Thursday, October 28, 2010

Low-Fat Pumpkin Chai Latte

I'm sure everyone will soon be sick of all my pumpkin posts and recipes, but Fall only rolls around once a year. I must take advantage of all the seasonal produce! This morning I was in the mood for a Starbucks Chai Latte and a Pumpkin Latte, but I had hip surgery two weeks ago, so I can't drive. Stranded at home, with a whole lot of time on my hands, I set out to make the ultimate combination of my two favorite drinks. Who doesn't love pumpkin? It instantly produces a comforting, warm and fuzzy feeling, not unlike that feeling when you're seated for Thanksgiving dinner with your family. Hot Chocolate has taken a back seat and Chai tea has surfaced as the newest warm-me-up-on-a-cold-day-drink. Combining the two was a no-brainer, and it turned out wonderfully. Not only is it tasty, but this latte is also packed with health benefits. Black tea and cinnamon contain powerful antioxidants and pumpkin is packed with vitamins and fiber. You can use decaf or regular tea, and of course, adjust spices to taste. So get steeping, and go curl up with a nice book!

Low-Fat Pumpkin Chai Latte
Serves 2

2 cups water
2 black tea bags
1 cup skim milk
1/4 cup canned pumpkin
1 slice fresh ginger (about 1 /8 inch)
1 cinnamon stick
1/2 vanilla bean
Freshly ground nutmeg
Ground cinnamon
Ground cloves
1 teaspoon honey

In a medium sauce pan, heat the water to a simmer. Split the vanilla bean in half and place on a piece of cheesecloth along with the sliced ginger, cinnamon stick, a pinch of ground cloves, about 1/8 teaspoon ground cinnamon, and a pinch of freshly ground nutmeg. Tie the cheesecloth and place in the simmering water with two tea bags. Turn off the heat and steep for 3-5 minute, then remove the tea bags. In a bowl whisk together the milk and pumpkin. Take a ladle of the tea and whisk it into the pumpkin and milk mixture. Slowly whisk about one third of the tea into the milk and pumpkin. Now, slowly pour the milk and pumpkin into the sauce pan and stir. Cook over low heat for about 3 minutes. Remove the cheesecloth and discard. Stir in the honey and serve.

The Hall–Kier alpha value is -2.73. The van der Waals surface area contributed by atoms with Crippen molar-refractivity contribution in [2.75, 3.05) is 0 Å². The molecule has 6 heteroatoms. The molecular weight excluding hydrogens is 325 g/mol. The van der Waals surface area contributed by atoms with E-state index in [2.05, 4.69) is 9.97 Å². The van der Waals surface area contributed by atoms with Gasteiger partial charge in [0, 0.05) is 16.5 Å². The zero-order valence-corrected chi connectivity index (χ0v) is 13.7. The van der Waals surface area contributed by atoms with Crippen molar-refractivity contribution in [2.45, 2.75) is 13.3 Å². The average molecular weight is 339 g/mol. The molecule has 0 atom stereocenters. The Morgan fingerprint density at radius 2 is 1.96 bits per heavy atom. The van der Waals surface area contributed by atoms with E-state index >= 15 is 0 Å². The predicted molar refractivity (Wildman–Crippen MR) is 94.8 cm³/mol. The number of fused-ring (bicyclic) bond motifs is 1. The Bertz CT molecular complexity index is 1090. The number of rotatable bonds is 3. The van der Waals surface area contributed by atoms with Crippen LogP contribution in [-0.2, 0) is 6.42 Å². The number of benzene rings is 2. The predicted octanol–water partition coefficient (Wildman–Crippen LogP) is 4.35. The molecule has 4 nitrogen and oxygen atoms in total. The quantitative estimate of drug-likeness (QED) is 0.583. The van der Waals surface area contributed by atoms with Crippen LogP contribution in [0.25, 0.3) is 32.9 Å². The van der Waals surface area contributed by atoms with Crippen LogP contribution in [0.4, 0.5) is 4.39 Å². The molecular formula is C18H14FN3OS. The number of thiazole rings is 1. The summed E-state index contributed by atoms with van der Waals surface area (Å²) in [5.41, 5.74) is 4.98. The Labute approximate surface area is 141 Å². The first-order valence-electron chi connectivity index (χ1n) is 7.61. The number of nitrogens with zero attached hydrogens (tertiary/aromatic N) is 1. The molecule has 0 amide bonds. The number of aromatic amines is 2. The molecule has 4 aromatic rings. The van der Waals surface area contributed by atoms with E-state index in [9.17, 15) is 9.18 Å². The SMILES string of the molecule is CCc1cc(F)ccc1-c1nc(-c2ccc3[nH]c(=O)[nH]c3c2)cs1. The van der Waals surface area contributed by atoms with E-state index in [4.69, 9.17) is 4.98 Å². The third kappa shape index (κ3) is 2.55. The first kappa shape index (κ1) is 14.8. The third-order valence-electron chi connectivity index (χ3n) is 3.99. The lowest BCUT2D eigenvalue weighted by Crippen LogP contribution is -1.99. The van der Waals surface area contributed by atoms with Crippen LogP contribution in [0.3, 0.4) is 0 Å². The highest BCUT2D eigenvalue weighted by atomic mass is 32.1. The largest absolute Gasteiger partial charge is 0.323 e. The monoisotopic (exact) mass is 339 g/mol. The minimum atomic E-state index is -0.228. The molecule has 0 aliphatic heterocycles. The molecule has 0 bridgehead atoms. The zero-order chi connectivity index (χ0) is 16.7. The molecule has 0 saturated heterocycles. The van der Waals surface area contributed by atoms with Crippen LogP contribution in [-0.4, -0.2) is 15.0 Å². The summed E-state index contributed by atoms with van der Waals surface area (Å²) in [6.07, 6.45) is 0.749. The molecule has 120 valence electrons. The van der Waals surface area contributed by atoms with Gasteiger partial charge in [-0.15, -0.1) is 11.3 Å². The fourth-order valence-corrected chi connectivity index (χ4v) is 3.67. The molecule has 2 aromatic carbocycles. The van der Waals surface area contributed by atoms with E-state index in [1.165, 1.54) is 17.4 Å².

Calories: 64 Fat: .3g Carbohydrates: 11.3g Fiber: .9g Protein: 4.5g

Tuesday, October 26, 2010

Pumpkin Dog Biscuits

With just 5 days left until Halloween, pumpkins are everywhere! You may know that pumpkin is packed with powerful nutrients. But did you know that these nutrients are beneficial to your dog, too? The fiber in pumpkins has long been a cure for dogs with gastrointestinal issues. But many of the vitamins and minerals found in this popular squash work the same way in dogs as they do humans. Vitamin C helps boost immune function, potassium promotes bone strength, Beta- and Alpha- carotenes help ward off cancer, and Vitamin A protects eyes from cataracts- a big concern for older dogs.

I love my dogs like family, so I wanted to create a healthy treat for them to enjoy. In light of the upcoming holiday, I decided to make these Pumpkin Biscuits. They're really easy to make, and very healthy too- no fat! Just make sure to let the family know they're for the pets, because they look identical to cookies! If you get a lot of tag-along canine trick-or-treaters, these make wonderful treat bags. Just wrap a few biscuits in cellophane, and tie with orange and black ribbons. The dogs will love them, and the kids will be just as excited. Happy Halloween!

Pumpkin Dog Biscuits

2 1/4 cup whole wheat flour
1/4 cup old fashioned oats (uncooked)
1/4 cup cornmeal
1/2 cup canned pumpkin
2 egg whites
pinch cinnamon

Preheat oven to 275. In a large mixing bowl, combine dry ingredients. In a separate bowl combine pumpkin and egg whites. With a large spoon, mix wet ingredients into dry ingredients. Once the mixture has come just come together, use your hands to incorporate all the ingredients together and form a large ball. The dough should be slightly tacky but not sticky. Knead more flour into the dough if it is too sticky. Roll out the dough with a rolling pin to about 1/8 inch thick. Use cookie cutters (I used pumpkins, and maple leaves) to cut out shapes. Bake the biscuits on a foil or parchment lined cookie sheet for about 1 to 1 1/2 hours, or until hard. Cool the biscuits on a cooling rack.